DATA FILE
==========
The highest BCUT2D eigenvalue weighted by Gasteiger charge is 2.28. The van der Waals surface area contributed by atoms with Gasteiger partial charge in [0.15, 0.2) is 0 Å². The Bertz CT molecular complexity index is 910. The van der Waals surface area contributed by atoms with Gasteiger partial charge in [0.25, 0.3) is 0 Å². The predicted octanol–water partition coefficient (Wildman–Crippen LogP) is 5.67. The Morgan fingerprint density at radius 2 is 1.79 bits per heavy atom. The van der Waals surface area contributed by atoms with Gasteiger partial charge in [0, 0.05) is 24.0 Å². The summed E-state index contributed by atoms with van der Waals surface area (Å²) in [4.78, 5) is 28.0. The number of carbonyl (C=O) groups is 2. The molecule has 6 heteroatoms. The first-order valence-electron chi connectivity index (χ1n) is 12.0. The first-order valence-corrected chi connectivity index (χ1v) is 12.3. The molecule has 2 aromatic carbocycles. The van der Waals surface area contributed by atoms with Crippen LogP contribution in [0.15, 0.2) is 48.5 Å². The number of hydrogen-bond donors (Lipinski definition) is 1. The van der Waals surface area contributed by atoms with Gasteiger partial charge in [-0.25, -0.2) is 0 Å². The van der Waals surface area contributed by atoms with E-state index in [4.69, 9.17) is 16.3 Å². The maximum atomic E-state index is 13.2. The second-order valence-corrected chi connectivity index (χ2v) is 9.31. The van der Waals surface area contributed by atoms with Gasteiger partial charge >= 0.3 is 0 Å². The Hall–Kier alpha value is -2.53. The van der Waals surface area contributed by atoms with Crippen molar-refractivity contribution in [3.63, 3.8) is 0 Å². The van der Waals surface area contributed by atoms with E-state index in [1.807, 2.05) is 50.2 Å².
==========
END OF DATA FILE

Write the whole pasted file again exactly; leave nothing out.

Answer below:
The highest BCUT2D eigenvalue weighted by Gasteiger charge is 2.28. The van der Waals surface area contributed by atoms with Gasteiger partial charge in [0.15, 0.2) is 0 Å². The Bertz CT molecular complexity index is 910. The van der Waals surface area contributed by atoms with Gasteiger partial charge in [0.25, 0.3) is 0 Å². The predicted octanol–water partition coefficient (Wildman–Crippen LogP) is 5.67. The Morgan fingerprint density at radius 2 is 1.79 bits per heavy atom. The van der Waals surface area contributed by atoms with Gasteiger partial charge in [0, 0.05) is 24.0 Å². The summed E-state index contributed by atoms with van der Waals surface area (Å²) in [4.78, 5) is 28.0. The number of carbonyl (C=O) groups is 2. The molecule has 6 heteroatoms. The first-order valence-electron chi connectivity index (χ1n) is 12.0. The first-order valence-corrected chi connectivity index (χ1v) is 12.3. The molecule has 2 aromatic carbocycles. The van der Waals surface area contributed by atoms with Crippen LogP contribution in [0.15, 0.2) is 48.5 Å². The number of hydrogen-bond donors (Lipinski definition) is 1. The van der Waals surface area contributed by atoms with Gasteiger partial charge in [-0.25, -0.2) is 0 Å². The van der Waals surface area contributed by atoms with E-state index in [4.69, 9.17) is 16.3 Å². The maximum atomic E-state index is 13.2. The second-order valence-corrected chi connectivity index (χ2v) is 9.31. The van der Waals surface area contributed by atoms with Gasteiger partial charge >= 0.3 is 0 Å². The Hall–Kier alpha value is -2.53. The van der Waals surface area contributed by atoms with Crippen molar-refractivity contribution in [3.63, 3.8) is 0 Å². The van der Waals surface area contributed by atoms with E-state index in [1.807, 2.05) is 50.2 Å².